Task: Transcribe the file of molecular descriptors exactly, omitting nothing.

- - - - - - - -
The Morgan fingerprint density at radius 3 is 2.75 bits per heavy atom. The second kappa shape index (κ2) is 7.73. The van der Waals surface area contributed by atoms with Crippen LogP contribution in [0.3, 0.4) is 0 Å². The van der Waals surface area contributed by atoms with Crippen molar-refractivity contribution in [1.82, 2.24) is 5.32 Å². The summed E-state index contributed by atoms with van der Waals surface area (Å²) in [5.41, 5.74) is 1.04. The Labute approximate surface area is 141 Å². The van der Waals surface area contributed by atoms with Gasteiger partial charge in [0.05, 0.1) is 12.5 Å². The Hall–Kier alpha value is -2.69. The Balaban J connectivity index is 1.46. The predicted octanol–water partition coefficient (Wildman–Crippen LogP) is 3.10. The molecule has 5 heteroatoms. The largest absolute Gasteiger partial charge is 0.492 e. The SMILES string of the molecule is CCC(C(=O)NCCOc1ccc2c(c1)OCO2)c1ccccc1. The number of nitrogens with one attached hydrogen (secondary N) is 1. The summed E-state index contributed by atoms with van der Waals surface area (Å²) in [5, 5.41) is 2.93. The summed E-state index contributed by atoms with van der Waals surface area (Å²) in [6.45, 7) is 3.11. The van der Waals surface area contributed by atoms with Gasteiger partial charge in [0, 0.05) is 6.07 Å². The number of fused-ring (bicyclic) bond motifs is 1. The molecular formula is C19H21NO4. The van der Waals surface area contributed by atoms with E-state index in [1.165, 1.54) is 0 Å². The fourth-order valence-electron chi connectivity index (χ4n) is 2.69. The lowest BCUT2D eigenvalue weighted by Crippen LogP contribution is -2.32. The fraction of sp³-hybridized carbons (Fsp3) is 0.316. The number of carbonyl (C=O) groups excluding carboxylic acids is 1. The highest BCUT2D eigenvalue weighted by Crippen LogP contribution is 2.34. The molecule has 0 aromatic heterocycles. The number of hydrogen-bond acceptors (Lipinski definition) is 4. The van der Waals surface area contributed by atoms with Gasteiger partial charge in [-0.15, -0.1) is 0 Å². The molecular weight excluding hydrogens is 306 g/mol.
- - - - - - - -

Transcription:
The Morgan fingerprint density at radius 3 is 2.75 bits per heavy atom. The second kappa shape index (κ2) is 7.73. The van der Waals surface area contributed by atoms with Crippen LogP contribution in [0.3, 0.4) is 0 Å². The van der Waals surface area contributed by atoms with Crippen molar-refractivity contribution in [1.82, 2.24) is 5.32 Å². The summed E-state index contributed by atoms with van der Waals surface area (Å²) in [5.41, 5.74) is 1.04. The Labute approximate surface area is 141 Å². The van der Waals surface area contributed by atoms with Gasteiger partial charge in [0.05, 0.1) is 12.5 Å². The Hall–Kier alpha value is -2.69. The Balaban J connectivity index is 1.46. The predicted octanol–water partition coefficient (Wildman–Crippen LogP) is 3.10. The molecule has 5 heteroatoms. The largest absolute Gasteiger partial charge is 0.492 e. The SMILES string of the molecule is CCC(C(=O)NCCOc1ccc2c(c1)OCO2)c1ccccc1. The number of nitrogens with one attached hydrogen (secondary N) is 1. The summed E-state index contributed by atoms with van der Waals surface area (Å²) in [5, 5.41) is 2.93. The summed E-state index contributed by atoms with van der Waals surface area (Å²) in [6.45, 7) is 3.11. The van der Waals surface area contributed by atoms with Gasteiger partial charge in [0, 0.05) is 6.07 Å². The number of fused-ring (bicyclic) bond motifs is 1. The molecular formula is C19H21NO4. The van der Waals surface area contributed by atoms with E-state index in [1.165, 1.54) is 0 Å². The fourth-order valence-electron chi connectivity index (χ4n) is 2.69. The lowest BCUT2D eigenvalue weighted by Crippen LogP contribution is -2.32. The fraction of sp³-hybridized carbons (Fsp3) is 0.316. The number of carbonyl (C=O) groups excluding carboxylic acids is 1. The highest BCUT2D eigenvalue weighted by Crippen LogP contribution is 2.34. The molecule has 0 aromatic heterocycles. The number of hydrogen-bond acceptors (Lipinski definition) is 4. The van der Waals surface area contributed by atoms with Gasteiger partial charge in [-0.15, -0.1) is 0 Å². The molecular weight excluding hydrogens is 306 g/mol.